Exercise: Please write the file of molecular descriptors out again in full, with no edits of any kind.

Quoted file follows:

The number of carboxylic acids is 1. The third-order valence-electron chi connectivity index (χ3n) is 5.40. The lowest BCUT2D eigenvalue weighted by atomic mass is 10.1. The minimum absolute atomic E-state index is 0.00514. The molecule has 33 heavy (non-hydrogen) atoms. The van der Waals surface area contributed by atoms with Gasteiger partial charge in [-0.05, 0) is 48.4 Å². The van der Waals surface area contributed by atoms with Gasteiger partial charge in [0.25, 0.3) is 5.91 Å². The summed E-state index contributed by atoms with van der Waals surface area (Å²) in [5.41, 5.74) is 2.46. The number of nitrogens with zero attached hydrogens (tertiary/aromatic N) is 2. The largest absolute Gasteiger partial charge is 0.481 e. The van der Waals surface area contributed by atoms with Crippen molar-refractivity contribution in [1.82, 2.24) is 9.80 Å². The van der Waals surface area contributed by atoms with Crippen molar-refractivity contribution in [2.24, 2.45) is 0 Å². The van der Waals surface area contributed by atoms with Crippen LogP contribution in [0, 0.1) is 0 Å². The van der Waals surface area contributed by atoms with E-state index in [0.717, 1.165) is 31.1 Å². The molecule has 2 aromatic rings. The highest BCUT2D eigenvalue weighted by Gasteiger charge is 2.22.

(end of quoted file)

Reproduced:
The number of carboxylic acids is 1. The third-order valence-electron chi connectivity index (χ3n) is 5.40. The lowest BCUT2D eigenvalue weighted by atomic mass is 10.1. The minimum absolute atomic E-state index is 0.00514. The molecule has 33 heavy (non-hydrogen) atoms. The van der Waals surface area contributed by atoms with Gasteiger partial charge in [-0.05, 0) is 48.4 Å². The van der Waals surface area contributed by atoms with Gasteiger partial charge in [0.25, 0.3) is 5.91 Å². The summed E-state index contributed by atoms with van der Waals surface area (Å²) in [5.41, 5.74) is 2.46. The number of nitrogens with zero attached hydrogens (tertiary/aromatic N) is 2. The largest absolute Gasteiger partial charge is 0.481 e. The van der Waals surface area contributed by atoms with Crippen molar-refractivity contribution in [1.82, 2.24) is 9.80 Å². The van der Waals surface area contributed by atoms with Crippen molar-refractivity contribution in [2.24, 2.45) is 0 Å². The van der Waals surface area contributed by atoms with Crippen LogP contribution in [0, 0.1) is 0 Å². The van der Waals surface area contributed by atoms with E-state index in [0.717, 1.165) is 31.1 Å². The molecule has 2 aromatic rings. The highest BCUT2D eigenvalue weighted by Gasteiger charge is 2.22.